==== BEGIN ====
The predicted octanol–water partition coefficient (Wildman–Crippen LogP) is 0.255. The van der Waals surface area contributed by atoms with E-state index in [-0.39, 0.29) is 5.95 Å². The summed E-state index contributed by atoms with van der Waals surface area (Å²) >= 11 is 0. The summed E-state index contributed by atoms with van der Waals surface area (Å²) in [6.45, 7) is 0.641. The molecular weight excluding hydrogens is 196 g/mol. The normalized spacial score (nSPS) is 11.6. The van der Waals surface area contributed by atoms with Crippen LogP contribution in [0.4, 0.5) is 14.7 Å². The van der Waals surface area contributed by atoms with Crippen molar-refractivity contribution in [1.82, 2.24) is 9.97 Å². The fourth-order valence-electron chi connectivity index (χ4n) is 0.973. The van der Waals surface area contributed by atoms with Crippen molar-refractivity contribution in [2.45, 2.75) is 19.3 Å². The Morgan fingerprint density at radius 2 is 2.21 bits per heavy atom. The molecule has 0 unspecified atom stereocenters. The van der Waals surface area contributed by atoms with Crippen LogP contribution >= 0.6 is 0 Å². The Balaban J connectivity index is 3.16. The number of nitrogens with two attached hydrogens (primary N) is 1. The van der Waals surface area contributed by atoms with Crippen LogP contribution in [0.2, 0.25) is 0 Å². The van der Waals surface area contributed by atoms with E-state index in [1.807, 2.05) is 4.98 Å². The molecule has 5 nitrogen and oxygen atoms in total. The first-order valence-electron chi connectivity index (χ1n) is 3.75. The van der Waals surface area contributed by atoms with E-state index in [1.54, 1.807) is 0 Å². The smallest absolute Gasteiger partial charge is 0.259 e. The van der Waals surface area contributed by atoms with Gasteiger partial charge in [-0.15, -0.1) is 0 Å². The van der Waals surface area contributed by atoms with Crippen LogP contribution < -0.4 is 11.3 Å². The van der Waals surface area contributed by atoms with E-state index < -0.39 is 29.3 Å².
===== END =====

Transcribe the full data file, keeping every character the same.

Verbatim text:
The predicted octanol–water partition coefficient (Wildman–Crippen LogP) is 0.255. The van der Waals surface area contributed by atoms with E-state index in [-0.39, 0.29) is 5.95 Å². The summed E-state index contributed by atoms with van der Waals surface area (Å²) >= 11 is 0. The summed E-state index contributed by atoms with van der Waals surface area (Å²) in [6.45, 7) is 0.641. The molecular weight excluding hydrogens is 196 g/mol. The normalized spacial score (nSPS) is 11.6. The van der Waals surface area contributed by atoms with Crippen LogP contribution in [0.4, 0.5) is 14.7 Å². The van der Waals surface area contributed by atoms with Crippen molar-refractivity contribution in [1.82, 2.24) is 9.97 Å². The fourth-order valence-electron chi connectivity index (χ4n) is 0.973. The van der Waals surface area contributed by atoms with Crippen molar-refractivity contribution in [2.45, 2.75) is 19.3 Å². The Morgan fingerprint density at radius 2 is 2.21 bits per heavy atom. The molecule has 0 unspecified atom stereocenters. The van der Waals surface area contributed by atoms with Crippen LogP contribution >= 0.6 is 0 Å². The Balaban J connectivity index is 3.16. The number of nitrogens with two attached hydrogens (primary N) is 1. The van der Waals surface area contributed by atoms with Crippen LogP contribution in [0.2, 0.25) is 0 Å². The van der Waals surface area contributed by atoms with E-state index in [1.807, 2.05) is 4.98 Å². The molecule has 5 nitrogen and oxygen atoms in total. The first-order valence-electron chi connectivity index (χ1n) is 3.75. The van der Waals surface area contributed by atoms with E-state index in [1.54, 1.807) is 0 Å². The smallest absolute Gasteiger partial charge is 0.259 e. The van der Waals surface area contributed by atoms with Gasteiger partial charge in [-0.15, -0.1) is 0 Å². The van der Waals surface area contributed by atoms with Crippen LogP contribution < -0.4 is 11.3 Å². The van der Waals surface area contributed by atoms with E-state index < -0.39 is 29.3 Å².